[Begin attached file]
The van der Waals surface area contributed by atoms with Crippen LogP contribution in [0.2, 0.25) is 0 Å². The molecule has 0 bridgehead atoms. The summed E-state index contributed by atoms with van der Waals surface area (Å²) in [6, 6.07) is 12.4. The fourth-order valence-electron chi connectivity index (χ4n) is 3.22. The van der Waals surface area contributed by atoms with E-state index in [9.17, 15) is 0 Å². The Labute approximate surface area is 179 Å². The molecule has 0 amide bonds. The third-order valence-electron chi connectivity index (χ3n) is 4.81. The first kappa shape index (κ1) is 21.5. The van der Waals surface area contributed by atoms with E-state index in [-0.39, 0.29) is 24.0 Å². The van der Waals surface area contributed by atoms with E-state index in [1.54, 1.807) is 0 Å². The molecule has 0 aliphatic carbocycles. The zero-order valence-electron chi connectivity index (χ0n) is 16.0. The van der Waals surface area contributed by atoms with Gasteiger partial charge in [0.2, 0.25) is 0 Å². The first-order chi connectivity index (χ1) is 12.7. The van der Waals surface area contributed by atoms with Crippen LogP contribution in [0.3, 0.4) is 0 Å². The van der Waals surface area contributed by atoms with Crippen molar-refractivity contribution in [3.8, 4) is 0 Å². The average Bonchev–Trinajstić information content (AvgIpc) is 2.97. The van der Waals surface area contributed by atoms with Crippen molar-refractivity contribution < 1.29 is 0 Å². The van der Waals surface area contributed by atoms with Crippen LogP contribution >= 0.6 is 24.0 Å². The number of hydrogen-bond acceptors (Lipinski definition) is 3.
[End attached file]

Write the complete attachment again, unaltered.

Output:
The van der Waals surface area contributed by atoms with Crippen LogP contribution in [0.2, 0.25) is 0 Å². The molecule has 0 bridgehead atoms. The summed E-state index contributed by atoms with van der Waals surface area (Å²) in [6, 6.07) is 12.4. The fourth-order valence-electron chi connectivity index (χ4n) is 3.22. The van der Waals surface area contributed by atoms with E-state index in [9.17, 15) is 0 Å². The Labute approximate surface area is 179 Å². The molecule has 0 amide bonds. The third-order valence-electron chi connectivity index (χ3n) is 4.81. The first kappa shape index (κ1) is 21.5. The van der Waals surface area contributed by atoms with E-state index in [-0.39, 0.29) is 24.0 Å². The van der Waals surface area contributed by atoms with E-state index in [1.54, 1.807) is 0 Å². The molecule has 0 aliphatic carbocycles. The zero-order valence-electron chi connectivity index (χ0n) is 16.0. The van der Waals surface area contributed by atoms with Gasteiger partial charge in [0.2, 0.25) is 0 Å². The first-order chi connectivity index (χ1) is 12.7. The van der Waals surface area contributed by atoms with Crippen LogP contribution in [0.3, 0.4) is 0 Å². The van der Waals surface area contributed by atoms with Crippen molar-refractivity contribution in [3.8, 4) is 0 Å². The average Bonchev–Trinajstić information content (AvgIpc) is 2.97. The van der Waals surface area contributed by atoms with Crippen molar-refractivity contribution < 1.29 is 0 Å². The van der Waals surface area contributed by atoms with Crippen LogP contribution >= 0.6 is 24.0 Å². The number of hydrogen-bond acceptors (Lipinski definition) is 3.